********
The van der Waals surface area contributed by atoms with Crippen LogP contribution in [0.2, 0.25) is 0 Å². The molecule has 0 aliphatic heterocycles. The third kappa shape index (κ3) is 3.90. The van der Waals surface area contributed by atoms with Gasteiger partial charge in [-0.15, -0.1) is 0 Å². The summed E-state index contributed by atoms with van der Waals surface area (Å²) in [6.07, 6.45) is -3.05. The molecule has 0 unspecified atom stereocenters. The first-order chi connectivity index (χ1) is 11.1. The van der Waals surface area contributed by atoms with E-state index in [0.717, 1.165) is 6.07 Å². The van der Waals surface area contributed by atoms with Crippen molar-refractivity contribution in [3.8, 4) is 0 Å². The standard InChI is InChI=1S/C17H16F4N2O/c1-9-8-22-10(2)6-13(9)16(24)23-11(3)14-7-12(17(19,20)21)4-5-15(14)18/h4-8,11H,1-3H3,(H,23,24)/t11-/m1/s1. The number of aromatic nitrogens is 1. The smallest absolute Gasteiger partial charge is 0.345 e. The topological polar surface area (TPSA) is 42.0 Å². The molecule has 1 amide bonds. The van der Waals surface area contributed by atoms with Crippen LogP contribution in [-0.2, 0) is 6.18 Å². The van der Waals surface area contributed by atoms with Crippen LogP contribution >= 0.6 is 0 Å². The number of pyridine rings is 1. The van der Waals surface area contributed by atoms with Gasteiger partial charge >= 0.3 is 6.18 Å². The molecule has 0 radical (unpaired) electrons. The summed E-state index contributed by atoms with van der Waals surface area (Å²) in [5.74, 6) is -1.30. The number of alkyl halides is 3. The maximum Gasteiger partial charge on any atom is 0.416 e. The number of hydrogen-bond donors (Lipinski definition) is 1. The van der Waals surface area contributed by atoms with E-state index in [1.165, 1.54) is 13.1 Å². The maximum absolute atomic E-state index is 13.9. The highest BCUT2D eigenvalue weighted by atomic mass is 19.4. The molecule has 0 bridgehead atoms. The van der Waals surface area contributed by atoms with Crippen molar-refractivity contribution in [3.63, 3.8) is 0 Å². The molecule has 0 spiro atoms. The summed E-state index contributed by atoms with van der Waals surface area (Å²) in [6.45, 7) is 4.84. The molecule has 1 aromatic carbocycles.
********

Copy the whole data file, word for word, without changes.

The van der Waals surface area contributed by atoms with Crippen LogP contribution in [0.2, 0.25) is 0 Å². The molecule has 0 aliphatic heterocycles. The third kappa shape index (κ3) is 3.90. The van der Waals surface area contributed by atoms with Gasteiger partial charge in [-0.15, -0.1) is 0 Å². The summed E-state index contributed by atoms with van der Waals surface area (Å²) in [6.07, 6.45) is -3.05. The molecule has 0 unspecified atom stereocenters. The first-order chi connectivity index (χ1) is 11.1. The van der Waals surface area contributed by atoms with E-state index in [0.717, 1.165) is 6.07 Å². The van der Waals surface area contributed by atoms with Crippen molar-refractivity contribution in [3.8, 4) is 0 Å². The standard InChI is InChI=1S/C17H16F4N2O/c1-9-8-22-10(2)6-13(9)16(24)23-11(3)14-7-12(17(19,20)21)4-5-15(14)18/h4-8,11H,1-3H3,(H,23,24)/t11-/m1/s1. The number of aromatic nitrogens is 1. The smallest absolute Gasteiger partial charge is 0.345 e. The topological polar surface area (TPSA) is 42.0 Å². The molecule has 1 amide bonds. The van der Waals surface area contributed by atoms with Crippen LogP contribution in [-0.2, 0) is 6.18 Å². The van der Waals surface area contributed by atoms with Crippen LogP contribution >= 0.6 is 0 Å². The number of pyridine rings is 1. The van der Waals surface area contributed by atoms with Gasteiger partial charge >= 0.3 is 6.18 Å². The molecule has 0 radical (unpaired) electrons. The summed E-state index contributed by atoms with van der Waals surface area (Å²) in [5.74, 6) is -1.30. The number of alkyl halides is 3. The maximum Gasteiger partial charge on any atom is 0.416 e. The number of hydrogen-bond donors (Lipinski definition) is 1. The van der Waals surface area contributed by atoms with E-state index in [1.165, 1.54) is 13.1 Å². The maximum absolute atomic E-state index is 13.9. The highest BCUT2D eigenvalue weighted by atomic mass is 19.4. The molecule has 0 bridgehead atoms. The van der Waals surface area contributed by atoms with Crippen molar-refractivity contribution in [3.63, 3.8) is 0 Å². The molecule has 0 spiro atoms. The summed E-state index contributed by atoms with van der Waals surface area (Å²) in [6.45, 7) is 4.84. The molecule has 1 aromatic carbocycles.